“What I love is the transformation of war material into something beautiful. Things that have been burned and broken, they should not be thrown away. They capture how it is to be a human being,” says Ali.
“What I love is the transformation of war material into something beautiful.”
Born in 1947, Ali always worked with creating things with his hands. As a boy, he was taught to make traditional wooden plates by his father who worked as a craftsman. For many years, Ali was a wood artist, sculpturing typical Libyan pieces: camels, figures of the Tuareg people. He sold these in galleries abroad, and to tourists who came to Libya. But it was difficult being an artist – and a free spirit – under Gaddafi’s regime.
“Before the revolution, there were many things that I wanted to do with my art yet couldn’t. I wanted to express freedom. But I was limited in my creativity. Green, for instance, the colour of the regime, was the only one allowed. I had to be careful when choosing colours for my works,” says Ali. “But I did make some pieces that spoke about freedom. Small sculptures with masks, symbolising people who can not see or speak freely. They gave little winks to the tourists who bought them. The same with my Tuareg figures. I love them because they have hidden faces, showing no expressions. That’s exactly how we lived in Libya.”
Like so many other free minds in the country, Ali experienced the harshness of the regime personally. In the eighties, he spent seven years in prison for refusing to join Gaddafi’s war in Chad.
“Before the revolution, there were many things that I couldn’t do. I wanted to express freedom. But I was limited in my creativity.”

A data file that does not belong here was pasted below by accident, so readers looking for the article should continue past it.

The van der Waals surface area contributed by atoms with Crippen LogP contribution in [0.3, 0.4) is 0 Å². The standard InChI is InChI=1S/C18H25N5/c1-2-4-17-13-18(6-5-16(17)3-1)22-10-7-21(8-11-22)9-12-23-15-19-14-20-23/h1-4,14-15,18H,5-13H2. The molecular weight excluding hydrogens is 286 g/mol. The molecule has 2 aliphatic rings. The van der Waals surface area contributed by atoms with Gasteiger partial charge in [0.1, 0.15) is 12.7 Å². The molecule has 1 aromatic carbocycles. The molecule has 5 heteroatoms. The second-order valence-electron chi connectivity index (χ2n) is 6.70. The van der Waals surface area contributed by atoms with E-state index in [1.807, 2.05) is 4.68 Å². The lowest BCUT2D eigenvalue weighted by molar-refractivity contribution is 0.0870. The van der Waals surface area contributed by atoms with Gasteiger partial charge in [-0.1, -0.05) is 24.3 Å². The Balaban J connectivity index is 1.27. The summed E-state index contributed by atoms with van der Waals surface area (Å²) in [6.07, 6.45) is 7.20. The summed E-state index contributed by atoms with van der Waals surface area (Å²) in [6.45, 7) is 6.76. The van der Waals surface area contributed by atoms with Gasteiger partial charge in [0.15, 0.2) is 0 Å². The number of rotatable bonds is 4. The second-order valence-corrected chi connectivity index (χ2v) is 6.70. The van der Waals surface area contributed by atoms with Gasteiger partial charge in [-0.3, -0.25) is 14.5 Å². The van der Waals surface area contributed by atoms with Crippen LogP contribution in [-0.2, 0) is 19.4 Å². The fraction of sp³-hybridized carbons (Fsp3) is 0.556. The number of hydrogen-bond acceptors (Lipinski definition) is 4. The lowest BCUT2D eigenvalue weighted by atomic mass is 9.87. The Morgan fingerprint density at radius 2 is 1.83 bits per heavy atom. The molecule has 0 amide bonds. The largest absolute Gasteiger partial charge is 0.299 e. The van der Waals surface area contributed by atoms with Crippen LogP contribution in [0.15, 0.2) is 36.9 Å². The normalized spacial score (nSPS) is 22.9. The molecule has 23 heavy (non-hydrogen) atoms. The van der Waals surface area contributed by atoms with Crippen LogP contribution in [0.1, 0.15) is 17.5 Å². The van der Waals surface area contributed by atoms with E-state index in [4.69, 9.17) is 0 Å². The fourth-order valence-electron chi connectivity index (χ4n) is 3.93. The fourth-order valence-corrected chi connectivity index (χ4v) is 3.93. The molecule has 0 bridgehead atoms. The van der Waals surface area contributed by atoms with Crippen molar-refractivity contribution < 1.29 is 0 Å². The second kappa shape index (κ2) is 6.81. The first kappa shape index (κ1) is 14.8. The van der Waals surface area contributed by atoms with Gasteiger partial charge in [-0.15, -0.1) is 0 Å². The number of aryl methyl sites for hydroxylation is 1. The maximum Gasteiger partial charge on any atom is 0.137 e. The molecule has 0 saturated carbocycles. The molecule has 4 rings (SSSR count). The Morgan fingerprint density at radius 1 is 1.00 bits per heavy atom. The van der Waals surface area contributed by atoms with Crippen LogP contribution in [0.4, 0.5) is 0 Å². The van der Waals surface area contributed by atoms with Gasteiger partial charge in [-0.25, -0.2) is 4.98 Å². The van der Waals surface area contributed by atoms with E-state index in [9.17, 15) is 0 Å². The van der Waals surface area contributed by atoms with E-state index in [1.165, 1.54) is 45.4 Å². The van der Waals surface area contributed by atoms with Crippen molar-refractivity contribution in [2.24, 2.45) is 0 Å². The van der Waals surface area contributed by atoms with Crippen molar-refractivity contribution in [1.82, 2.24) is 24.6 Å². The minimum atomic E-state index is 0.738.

“They put me in the military prison Abu Slim because I refused to go to war and kill people. I was lucky not to be tortured, but I spent years in a small cell together with seven or eight other people, without books, without anything.” Ali continues, “My son was also in jail. He is 27 now, when they caught him seven years ago he was so young. He hadn’t done anything wrong, the only thing he did was praying a lot. But he’s not an Islamist, only a devoted believer. Gaddafi was afraid of those. He was tortured in prison of course, they all were. For four years, I didn’t see him. After that I could visit him once every three months. It was only now after the revolution that he came out of prison.”
Ali’s family is gathered now, after the release of his son from jail. His other son, also an artist, lives in Tripoli. The sons were both at the front during the revolution. “But we were all at the front in a way,” says Ali, “doing what we could do. I couldn’t go there myself, so I’m doing this instead.”